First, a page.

Police officers show support for Breast Cancer Awareness Month
Joliet Police officers purchase pink badges to wear during October for Breast Cancer Awareness Month
Last updated 10/19/2019 at 9:09am
Breast cancer is a disease that affects one out of every eight women in the United States and the Joliet Police officers are doing their part to bring awareness during the month of October by wearing pink badges in place of their normal shields.
"This idea started from our chief earlier this year," said Sergeant Chris Botzum. "These patches we wore on mother's day and we put out to the officers if they wanted to purchase the pink badge."
October is Breast Cancer Awareness Month, Joliet police officers were able to purchase the pink badges for $100 and wear them all month.
"The proceeds from the badges goes towards the Pink Heals organization," Botzum said. "We donate the money towards them and we are really happy to help out in any way that we can."
Breast Cancer Awareness Month is an annual international health campaign organized by major breast cancer charities every October to increase awareness of the disease and to raise funds for research into its cause, prevention, diagnosis, treatment and cure.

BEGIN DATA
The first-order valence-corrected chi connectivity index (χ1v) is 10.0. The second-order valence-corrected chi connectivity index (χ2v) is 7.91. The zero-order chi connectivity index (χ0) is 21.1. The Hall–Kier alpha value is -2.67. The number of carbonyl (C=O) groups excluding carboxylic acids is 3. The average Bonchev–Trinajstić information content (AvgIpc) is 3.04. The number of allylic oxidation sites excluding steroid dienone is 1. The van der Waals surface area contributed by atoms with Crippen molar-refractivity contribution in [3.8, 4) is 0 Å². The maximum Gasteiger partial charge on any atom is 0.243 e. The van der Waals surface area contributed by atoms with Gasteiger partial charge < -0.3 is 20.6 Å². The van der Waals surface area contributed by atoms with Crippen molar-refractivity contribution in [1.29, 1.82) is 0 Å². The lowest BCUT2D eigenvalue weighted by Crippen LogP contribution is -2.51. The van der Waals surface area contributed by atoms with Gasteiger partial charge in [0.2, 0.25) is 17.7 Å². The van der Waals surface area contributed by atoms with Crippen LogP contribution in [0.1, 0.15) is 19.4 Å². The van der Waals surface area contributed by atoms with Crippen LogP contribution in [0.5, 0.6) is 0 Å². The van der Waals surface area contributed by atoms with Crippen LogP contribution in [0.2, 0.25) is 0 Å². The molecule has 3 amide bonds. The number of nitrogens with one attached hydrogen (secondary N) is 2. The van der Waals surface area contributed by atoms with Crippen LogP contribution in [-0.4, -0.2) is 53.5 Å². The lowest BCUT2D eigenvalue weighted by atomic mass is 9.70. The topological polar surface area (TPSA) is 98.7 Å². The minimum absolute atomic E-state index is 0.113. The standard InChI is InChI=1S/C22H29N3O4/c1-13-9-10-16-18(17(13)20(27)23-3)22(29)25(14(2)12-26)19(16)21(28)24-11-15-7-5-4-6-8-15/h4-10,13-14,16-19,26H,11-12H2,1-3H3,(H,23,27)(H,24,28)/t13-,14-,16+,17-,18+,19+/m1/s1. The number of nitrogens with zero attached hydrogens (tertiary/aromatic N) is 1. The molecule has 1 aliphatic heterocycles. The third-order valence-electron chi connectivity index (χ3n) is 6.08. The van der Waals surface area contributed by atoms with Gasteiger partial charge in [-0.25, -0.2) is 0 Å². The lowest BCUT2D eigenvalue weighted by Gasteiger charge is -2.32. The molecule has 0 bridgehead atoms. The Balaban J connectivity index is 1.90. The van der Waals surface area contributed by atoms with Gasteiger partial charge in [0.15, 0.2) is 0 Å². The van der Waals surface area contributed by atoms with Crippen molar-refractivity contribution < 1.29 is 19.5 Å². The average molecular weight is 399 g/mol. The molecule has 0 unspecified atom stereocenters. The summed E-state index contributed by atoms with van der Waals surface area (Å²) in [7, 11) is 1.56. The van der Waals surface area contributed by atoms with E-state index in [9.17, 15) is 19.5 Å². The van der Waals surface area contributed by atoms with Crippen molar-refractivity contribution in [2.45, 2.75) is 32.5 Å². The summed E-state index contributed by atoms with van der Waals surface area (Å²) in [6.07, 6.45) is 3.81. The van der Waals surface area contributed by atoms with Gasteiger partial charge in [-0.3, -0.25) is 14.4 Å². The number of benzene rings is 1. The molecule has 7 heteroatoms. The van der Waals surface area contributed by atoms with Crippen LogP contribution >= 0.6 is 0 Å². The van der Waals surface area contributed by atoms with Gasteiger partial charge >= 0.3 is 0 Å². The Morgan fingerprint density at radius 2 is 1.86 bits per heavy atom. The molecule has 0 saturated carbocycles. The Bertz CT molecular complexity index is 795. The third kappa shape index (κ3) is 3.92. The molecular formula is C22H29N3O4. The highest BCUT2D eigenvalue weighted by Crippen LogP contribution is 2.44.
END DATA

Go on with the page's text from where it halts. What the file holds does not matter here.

The campaign also offers information and support to those affected by breast cancer.
For the Pink Heals organization, the money raised with the purchasing of the badges goes to people in the area who are affected by breast cancer.
It can be towards people that currently have breast cancer, family members who are living with it or to those who have fallen from the disease or any other form of cancer.
"The proceeds go towards people who are also affected by any form of cancer, not just breast cancer," Botzum said. "
Although there are other organizations and different ways people broadcast their support for breast cancer, Botzum added no matter how small of change someone might think they are positively impacting others who have been affected by cancer, every little bit helps.
"Awareness to the fact that is does affect everyone, not just those who have it is something that needs to be known," Botzum said. "When a women has breast cancer, it affects the community and the families and friends, so putting the message out there that we do care and want to do our part in helping the community anyway we can is something we take a lot of pride in here."